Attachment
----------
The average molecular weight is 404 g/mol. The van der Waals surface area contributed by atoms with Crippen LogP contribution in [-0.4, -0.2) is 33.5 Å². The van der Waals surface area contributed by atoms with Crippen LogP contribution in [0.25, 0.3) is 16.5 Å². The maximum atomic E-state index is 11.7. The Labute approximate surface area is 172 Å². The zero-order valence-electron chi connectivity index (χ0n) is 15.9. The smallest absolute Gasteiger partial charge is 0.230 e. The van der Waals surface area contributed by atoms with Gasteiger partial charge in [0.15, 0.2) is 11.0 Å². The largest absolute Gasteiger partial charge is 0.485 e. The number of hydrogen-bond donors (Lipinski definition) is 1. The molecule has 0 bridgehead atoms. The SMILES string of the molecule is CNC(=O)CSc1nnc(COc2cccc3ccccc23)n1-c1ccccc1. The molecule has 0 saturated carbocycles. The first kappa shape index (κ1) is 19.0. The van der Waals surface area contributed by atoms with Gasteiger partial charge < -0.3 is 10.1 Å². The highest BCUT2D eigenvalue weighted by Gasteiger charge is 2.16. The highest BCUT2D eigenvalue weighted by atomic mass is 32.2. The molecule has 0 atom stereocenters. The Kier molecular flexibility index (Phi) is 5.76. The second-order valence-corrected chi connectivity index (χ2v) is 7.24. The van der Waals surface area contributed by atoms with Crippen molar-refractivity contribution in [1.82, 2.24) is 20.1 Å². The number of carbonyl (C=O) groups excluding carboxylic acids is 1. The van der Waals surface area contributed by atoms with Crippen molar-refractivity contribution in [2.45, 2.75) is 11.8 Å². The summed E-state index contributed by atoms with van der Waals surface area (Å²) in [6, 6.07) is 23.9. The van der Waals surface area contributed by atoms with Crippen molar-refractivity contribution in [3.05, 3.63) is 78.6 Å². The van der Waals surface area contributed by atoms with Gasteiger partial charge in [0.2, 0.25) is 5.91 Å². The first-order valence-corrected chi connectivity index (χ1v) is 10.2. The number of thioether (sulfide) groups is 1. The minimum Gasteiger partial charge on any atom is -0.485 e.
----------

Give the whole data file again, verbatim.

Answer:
The average molecular weight is 404 g/mol. The van der Waals surface area contributed by atoms with Crippen LogP contribution in [-0.4, -0.2) is 33.5 Å². The van der Waals surface area contributed by atoms with Crippen LogP contribution in [0.25, 0.3) is 16.5 Å². The maximum atomic E-state index is 11.7. The Labute approximate surface area is 172 Å². The zero-order valence-electron chi connectivity index (χ0n) is 15.9. The smallest absolute Gasteiger partial charge is 0.230 e. The van der Waals surface area contributed by atoms with Gasteiger partial charge in [0.15, 0.2) is 11.0 Å². The largest absolute Gasteiger partial charge is 0.485 e. The number of hydrogen-bond donors (Lipinski definition) is 1. The molecule has 0 bridgehead atoms. The SMILES string of the molecule is CNC(=O)CSc1nnc(COc2cccc3ccccc23)n1-c1ccccc1. The molecule has 0 saturated carbocycles. The first kappa shape index (κ1) is 19.0. The van der Waals surface area contributed by atoms with Gasteiger partial charge < -0.3 is 10.1 Å². The highest BCUT2D eigenvalue weighted by Gasteiger charge is 2.16. The highest BCUT2D eigenvalue weighted by atomic mass is 32.2. The molecule has 0 atom stereocenters. The Kier molecular flexibility index (Phi) is 5.76. The second-order valence-corrected chi connectivity index (χ2v) is 7.24. The van der Waals surface area contributed by atoms with Crippen molar-refractivity contribution in [1.82, 2.24) is 20.1 Å². The number of carbonyl (C=O) groups excluding carboxylic acids is 1. The van der Waals surface area contributed by atoms with Crippen molar-refractivity contribution in [2.45, 2.75) is 11.8 Å². The summed E-state index contributed by atoms with van der Waals surface area (Å²) in [6, 6.07) is 23.9. The van der Waals surface area contributed by atoms with Crippen molar-refractivity contribution in [3.05, 3.63) is 78.6 Å². The van der Waals surface area contributed by atoms with Gasteiger partial charge in [0.2, 0.25) is 5.91 Å². The first-order valence-corrected chi connectivity index (χ1v) is 10.2. The number of thioether (sulfide) groups is 1. The minimum Gasteiger partial charge on any atom is -0.485 e.